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Political Thriller “Occupied” Shows Western Democracy Bent to Russia’s Will

This prescient show depicts Norway under Russian control; its second season is now on Netflix.

By , 18 Mar 18 05:08 UTC
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Imagine a near future in which America has withdrawn from NATO, the EU is a spineless mess, and Russia calls the shots across Europe. Welcome to the world of Occupied (Okkupert)— a prescient Norwegian political thriller whose second season just hit Netflix. If you think “Russian interference in Western democracy” only means fake news and Facebook ads, wait until you see what Occupied has to offer.

“Soft” Occupation

Jesper Berg (middle) and Anita Rygh (left). (Courtesy of Netflix)

The show kicks off when Norway elects Jesper Berg, its first Green Party Prime Minister. When Berg halts fossil fuel production to combat climate change, an energy-starved European Union asks Russia to coerce Norway back into line. Russia kidnaps Berg and forces him to agree to a “soft” occupation. Norway’s government remains, but merely as a puppet whilst Russian workers and troops “temporarily” take over the country’s energy production.

Season two starts with Berg exiled in Stockholm. Spurned by an isolationist US and unhelpful EU, he attempts to organize resistance against the Russian occupation. At the same time, his former adviser Anita Rygh has become Norway’s new “official” Prime Minister. Now on opposing sides, the two begin a new fight for Norway’s sovereignty and soul.

Mirror of a Trumpian Future

Courtesy of Nordicfilm.

Occupied‘s first season came out in October 2015. Back then, the prospect of a NATO without America or a EU without Britain was part of public discourse, but certainly didn’t feel real. “Russian interference” was something that happened in faraway places like Ukraine, not in the backyards of Western democracies.

Today, we live in a different world. In part due to Russian meddling, Brexit and “America First” are now realities. While the US hasn’t withdrawn from NATO yet, the universe of Occupied is starting to seem a little less fictional.

Indeed, the show depicts a worst-case scenario that many advocates of trans-Atlantic and European integration fear from Donald Trump’s isolationist rhetoric. When Prime Minister Berg seeks refuge at the American Embassy in season one, the US ambassador literally poisons Berg in order to kick him out. Here’s an America that’s not only isolationist, but also actively seeking to rid itself of a European “burden.” Several years ago, this might’ve seemed preposterous. Now, with the Trump Administration threatening tariffs on the EU, it’s slightly less so.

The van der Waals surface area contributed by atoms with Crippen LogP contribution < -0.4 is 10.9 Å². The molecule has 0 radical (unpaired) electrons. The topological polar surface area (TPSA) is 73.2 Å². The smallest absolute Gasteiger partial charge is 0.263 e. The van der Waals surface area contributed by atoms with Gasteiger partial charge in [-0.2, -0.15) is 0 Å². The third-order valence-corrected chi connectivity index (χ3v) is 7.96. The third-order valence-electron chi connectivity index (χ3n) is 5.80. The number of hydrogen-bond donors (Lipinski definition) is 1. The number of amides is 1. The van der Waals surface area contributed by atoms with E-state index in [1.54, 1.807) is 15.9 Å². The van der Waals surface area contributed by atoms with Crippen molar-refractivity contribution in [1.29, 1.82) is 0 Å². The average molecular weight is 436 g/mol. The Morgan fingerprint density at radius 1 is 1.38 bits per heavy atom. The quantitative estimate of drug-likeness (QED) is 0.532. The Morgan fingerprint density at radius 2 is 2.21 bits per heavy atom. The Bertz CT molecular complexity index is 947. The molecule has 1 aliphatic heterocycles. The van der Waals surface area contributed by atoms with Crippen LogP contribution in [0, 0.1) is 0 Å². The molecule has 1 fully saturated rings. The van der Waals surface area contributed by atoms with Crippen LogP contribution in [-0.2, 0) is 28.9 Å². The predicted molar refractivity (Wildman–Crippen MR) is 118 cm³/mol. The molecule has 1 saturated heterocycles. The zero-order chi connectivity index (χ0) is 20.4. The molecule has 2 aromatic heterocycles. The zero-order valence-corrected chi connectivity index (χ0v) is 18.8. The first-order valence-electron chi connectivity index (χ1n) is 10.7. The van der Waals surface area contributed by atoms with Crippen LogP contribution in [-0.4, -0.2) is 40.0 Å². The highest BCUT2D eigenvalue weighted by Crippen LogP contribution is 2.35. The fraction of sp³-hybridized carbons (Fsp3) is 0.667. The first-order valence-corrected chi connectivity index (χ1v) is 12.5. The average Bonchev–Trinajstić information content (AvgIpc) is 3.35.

Occupied also illustrates what Russia aims to achieve through its meddling with Western democracy. In the show, Russia can easily invade Norway because the US and EU are too impotent to do anything about it. Without these strong counterweights to its influence, Russia has free reign to transplant techniques it previously could only deploy in places like Ukraine and Chechnya into a Western context. Want to see journalists assassinated, soldiers kidnapped, and false flag attacks happen in a Western liberal democracy? Occupied will give you a taste.

Of course, when Russia’s already poisoning former spies in sleepy British towns, maybe reality is catching up. Welcome to the next step of “Russian interference”, after “buy Facebook ads.”

Resistance is… Complicated

Courtesy of Providence.

By the way: Occupied isn’t some dry catalog of foreign policy deliberations. It’s a thriller, after all, one that keeps your attention “occupied” with moments full of tension and action. Many of the show’s thrills come from its nuanced depiction of Norway’s resistance to Russian occupation—or lack thereof.

When an invading power co-opts democratic institutions instead of wiping them out, resistance becomes much harder. In Occupied, certain parts of Norway’s government and security forces choose to fight the Russians, while others try to reason with them. It’s difficult to simply paint the former as “patriots” and the latter as “collaborators”—we observe resistance fighters bombing civilians whilst purportedly “puppet” officials stand up for Norway’s sovereignty. Even protagonist Jesper Berg vacillates between these different positions for a good part of the series. When the Russians hide beneath a veneer of democracy, the Norwegians in Occupied start turning against each other instead.

Sound familiar? It’s like Occupied predicted the social divisions that Trump’s election and Brexit exposed. Granted, Occupied doesn’t tackle “fake news” as directly as I’d like, but that’s probably because both its seasons were written before the full extent of Russia’s real-life election meddling became clear. Nevertheless, the show still contains a chilling subtext: “if you let things get worse, this is how it might look like.”

Takeaways from Occupied

How then, can we strengthen Western democracy against authoritarian interference? Unfortunately, Occupied offers no easy answers. What it does offer is a compelling exploration of just how far that interference could go, beyond mere election meddling. In the vein of 1984, it’s a work that frightens audiences into ensuring that its world stays in the realm of fiction.

When Occupied first came out, Russia’s ambassador to Norway bashed the show, arguing that “in the worst traditions of the Cold War, [it] decided to scare Norwegian viewers with a nonexistent threat from the east.”

Whether that quote holds true today, I’ll leave for you to decide.

Occupied is currently available for US subscribers to stream on Netflix. The show’s original Norwegian name is “Okkupert” and it is also available to stream for Norwegians on the website of its original broadcaster, TV2. 


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